Given my MS and how much I run, I've been astonishingly lucky with injuries. I had a run of problems with my ITB, hip and plantar fascia on my weaker left side a few years back, but since then I've basically had a mostly trouble-free run. When I entered the London Marathon in 2015, I was a little worried about how my body would hold up to the strain of the training, but actually we managed okay.... better than okay. Well enough that I ran the damn thing again - 40 minutes faster - in 2016. I definitely crossed the finish line this year with a very clear understanding of how physically hard a marathon is... but that's famously true for pretty much everyone, isn't it?
After running 45km at Thunder Run a couple of weeks ago, I developed a problem in my left calf (it's no coincidence that the problems I have tend to manifest themselves on my weaker side). I was fine over the weekend itself, but work commitments meant I wasn't able to run again until the Wednesday, and as I was doing some intervals in a warm-up to a mile time trial, my calf got stiffer and stiffer until it reached the point where I thought it might actually go pop, so I stopped. Much to my annoyance, it didn't seem to ease up much with rest, and when I tried to run again on Saturday, it lasted about a mile before the same thing happened again.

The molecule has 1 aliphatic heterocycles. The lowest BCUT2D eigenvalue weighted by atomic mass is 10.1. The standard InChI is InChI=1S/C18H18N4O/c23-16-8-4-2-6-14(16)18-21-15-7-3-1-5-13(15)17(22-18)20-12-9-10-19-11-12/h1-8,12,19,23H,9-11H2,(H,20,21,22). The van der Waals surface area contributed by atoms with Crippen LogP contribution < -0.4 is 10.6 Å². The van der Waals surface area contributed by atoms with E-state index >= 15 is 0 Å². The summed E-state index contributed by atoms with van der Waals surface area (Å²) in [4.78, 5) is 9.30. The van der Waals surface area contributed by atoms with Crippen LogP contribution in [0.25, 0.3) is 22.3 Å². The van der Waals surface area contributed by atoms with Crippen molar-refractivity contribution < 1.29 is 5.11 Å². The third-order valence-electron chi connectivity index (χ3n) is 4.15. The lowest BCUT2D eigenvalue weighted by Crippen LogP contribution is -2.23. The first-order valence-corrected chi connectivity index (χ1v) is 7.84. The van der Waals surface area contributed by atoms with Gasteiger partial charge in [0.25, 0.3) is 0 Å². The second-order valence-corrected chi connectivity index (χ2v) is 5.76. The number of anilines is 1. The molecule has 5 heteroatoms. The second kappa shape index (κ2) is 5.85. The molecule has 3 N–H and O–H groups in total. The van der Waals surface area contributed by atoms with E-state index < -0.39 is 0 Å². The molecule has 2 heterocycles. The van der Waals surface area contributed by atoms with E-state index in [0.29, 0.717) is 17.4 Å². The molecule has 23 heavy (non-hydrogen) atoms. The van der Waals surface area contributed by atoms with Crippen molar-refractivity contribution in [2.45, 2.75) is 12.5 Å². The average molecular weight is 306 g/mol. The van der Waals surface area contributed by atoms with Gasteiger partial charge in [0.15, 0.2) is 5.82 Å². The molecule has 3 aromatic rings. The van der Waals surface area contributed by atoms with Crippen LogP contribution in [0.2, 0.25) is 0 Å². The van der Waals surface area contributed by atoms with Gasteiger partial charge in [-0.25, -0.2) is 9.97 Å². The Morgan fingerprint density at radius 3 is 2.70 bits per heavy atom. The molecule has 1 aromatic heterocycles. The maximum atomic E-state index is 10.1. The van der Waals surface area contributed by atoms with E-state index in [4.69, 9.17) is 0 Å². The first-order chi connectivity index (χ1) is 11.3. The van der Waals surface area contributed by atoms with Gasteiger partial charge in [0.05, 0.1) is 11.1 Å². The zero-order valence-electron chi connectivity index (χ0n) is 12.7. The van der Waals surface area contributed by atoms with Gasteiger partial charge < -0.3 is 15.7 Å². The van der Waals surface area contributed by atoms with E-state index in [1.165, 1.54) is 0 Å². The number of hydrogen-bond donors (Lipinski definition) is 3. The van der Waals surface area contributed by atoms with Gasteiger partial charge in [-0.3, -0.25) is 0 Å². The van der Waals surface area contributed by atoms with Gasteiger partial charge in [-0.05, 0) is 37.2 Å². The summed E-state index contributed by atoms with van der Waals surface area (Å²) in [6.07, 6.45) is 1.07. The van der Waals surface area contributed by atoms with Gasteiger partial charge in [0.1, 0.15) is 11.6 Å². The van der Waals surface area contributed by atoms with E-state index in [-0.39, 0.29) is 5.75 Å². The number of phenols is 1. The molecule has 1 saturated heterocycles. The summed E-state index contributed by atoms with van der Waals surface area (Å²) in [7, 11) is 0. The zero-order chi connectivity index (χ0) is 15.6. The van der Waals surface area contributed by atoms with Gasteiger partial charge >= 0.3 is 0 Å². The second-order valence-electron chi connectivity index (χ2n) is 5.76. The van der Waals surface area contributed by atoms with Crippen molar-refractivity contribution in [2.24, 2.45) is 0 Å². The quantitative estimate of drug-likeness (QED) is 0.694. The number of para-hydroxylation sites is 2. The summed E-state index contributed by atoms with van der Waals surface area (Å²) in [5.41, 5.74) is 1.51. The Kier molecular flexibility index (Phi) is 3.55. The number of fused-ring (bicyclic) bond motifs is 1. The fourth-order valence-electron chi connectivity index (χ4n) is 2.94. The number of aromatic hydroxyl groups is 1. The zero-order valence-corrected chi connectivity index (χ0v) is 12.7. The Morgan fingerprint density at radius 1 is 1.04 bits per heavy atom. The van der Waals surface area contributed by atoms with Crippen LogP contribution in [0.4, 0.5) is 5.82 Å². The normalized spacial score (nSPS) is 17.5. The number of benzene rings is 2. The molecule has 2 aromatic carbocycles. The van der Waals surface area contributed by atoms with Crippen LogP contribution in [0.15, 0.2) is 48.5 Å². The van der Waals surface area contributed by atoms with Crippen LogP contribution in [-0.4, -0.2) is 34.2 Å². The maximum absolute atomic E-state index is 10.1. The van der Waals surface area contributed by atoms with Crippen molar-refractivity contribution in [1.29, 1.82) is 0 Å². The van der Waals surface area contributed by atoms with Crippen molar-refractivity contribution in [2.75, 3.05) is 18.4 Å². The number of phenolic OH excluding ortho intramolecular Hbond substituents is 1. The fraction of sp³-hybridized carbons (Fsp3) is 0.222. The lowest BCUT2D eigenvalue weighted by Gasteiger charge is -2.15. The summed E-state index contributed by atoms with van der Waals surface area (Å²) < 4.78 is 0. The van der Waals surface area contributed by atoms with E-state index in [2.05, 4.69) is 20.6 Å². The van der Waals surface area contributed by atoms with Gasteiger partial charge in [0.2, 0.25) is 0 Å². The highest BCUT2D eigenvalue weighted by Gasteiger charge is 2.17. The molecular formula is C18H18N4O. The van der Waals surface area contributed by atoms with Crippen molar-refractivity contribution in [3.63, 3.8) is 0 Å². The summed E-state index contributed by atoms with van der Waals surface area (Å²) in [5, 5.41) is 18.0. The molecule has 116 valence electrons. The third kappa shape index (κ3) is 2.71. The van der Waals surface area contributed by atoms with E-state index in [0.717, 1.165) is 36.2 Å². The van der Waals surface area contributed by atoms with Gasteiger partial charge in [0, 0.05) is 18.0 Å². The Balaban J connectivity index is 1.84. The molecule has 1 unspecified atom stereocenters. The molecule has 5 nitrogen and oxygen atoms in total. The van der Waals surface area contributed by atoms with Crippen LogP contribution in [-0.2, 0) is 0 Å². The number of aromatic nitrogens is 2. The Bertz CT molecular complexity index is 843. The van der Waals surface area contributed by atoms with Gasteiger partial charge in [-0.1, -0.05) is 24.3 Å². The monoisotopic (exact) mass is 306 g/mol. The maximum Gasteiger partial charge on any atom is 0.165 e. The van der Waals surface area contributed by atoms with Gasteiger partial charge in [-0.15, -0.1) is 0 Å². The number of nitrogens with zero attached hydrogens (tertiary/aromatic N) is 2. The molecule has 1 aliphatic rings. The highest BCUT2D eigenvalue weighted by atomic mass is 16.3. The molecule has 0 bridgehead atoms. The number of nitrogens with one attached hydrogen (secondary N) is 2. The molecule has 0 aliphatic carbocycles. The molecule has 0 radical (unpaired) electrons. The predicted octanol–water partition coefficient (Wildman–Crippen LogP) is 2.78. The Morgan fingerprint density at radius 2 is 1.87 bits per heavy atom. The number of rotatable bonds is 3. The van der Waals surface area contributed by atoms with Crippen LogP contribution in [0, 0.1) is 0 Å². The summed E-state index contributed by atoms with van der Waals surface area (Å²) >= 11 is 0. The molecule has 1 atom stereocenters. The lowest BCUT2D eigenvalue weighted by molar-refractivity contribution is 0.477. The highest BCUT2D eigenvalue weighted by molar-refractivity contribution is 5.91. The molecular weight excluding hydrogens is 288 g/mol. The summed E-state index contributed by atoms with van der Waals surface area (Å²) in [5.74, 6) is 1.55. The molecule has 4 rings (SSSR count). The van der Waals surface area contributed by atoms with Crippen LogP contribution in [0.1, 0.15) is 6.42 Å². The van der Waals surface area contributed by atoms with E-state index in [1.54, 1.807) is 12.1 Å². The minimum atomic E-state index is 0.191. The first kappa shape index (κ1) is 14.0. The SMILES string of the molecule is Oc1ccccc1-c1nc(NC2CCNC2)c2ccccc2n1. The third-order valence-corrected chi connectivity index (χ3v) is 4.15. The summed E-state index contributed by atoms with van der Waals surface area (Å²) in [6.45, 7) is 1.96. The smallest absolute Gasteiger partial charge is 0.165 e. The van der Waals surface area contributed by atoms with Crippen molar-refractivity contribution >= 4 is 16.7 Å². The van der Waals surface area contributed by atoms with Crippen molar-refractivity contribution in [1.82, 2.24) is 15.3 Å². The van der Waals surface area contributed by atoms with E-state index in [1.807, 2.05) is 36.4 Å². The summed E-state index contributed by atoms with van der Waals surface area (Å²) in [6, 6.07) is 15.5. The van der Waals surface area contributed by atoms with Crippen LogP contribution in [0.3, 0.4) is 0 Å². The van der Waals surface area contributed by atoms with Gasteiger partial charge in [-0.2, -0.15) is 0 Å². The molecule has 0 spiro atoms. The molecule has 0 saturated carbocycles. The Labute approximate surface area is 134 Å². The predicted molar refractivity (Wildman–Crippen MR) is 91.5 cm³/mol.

As you've probably worked out, runners aren't very good at not running.
I went to the physio. Doctors are all well and good, but when it comes to a hands-on understanding of the mechanics of the human body, you really need to see a physiotherapist. After a careful assessment of the way my body moved and an assessment of the muscles on both sides of my body, the physio quickly worked out that I hadn't torn or pulled anything (which was good news), but that my calf was simply extremely tight. At a second session, a week later, she did some further investigation and worked out that the tightness in my calf was just the end of the line of a series of apparently very tender muscles further up the chain on my left side. To cut a long story short, my body has been working like mad to compensate for the weakness on that side, and my muscles were simply pushed so far that they began complaining louder than usual. It also doesn't help that, for some reason, my calf muscles are heavily bulked on the inside of my leg (rather than the more usual outside), and that this muscle bulk is pushing the fascia in that leg up against the tibia.
As physios do, she gave me a lot of exercises to do that I need to try and remember to keep doing when my leg stops hurting. They're mostly all about balance, because that seems to be the root of all my problems (I'm a lot less stable on my weaker side).
The good news is that my leg is feeling a lot better and I've started to run again with little pain. The bad news is that these cumulative problems are only likely to get worse over time and that running as I do is going to expose these problems.
Well. Here's the thing. I'm not going to stop running. Running makes me feel good about myself and, as long as I can run, I feel as though my MS isn't dictating how I live my life (in fact, I've run more since my diagnosis than I ever ran before). I may have to slow down and adjust my targets, but I'm damned if I'm going to give up.
Ten days not running has reminded me how much I love to run. It's good to be back on the road again now, but it's good to remember that every moment running is a moment to be cherished.
Alcohol-Free Beers (Part Thirty-Seven)
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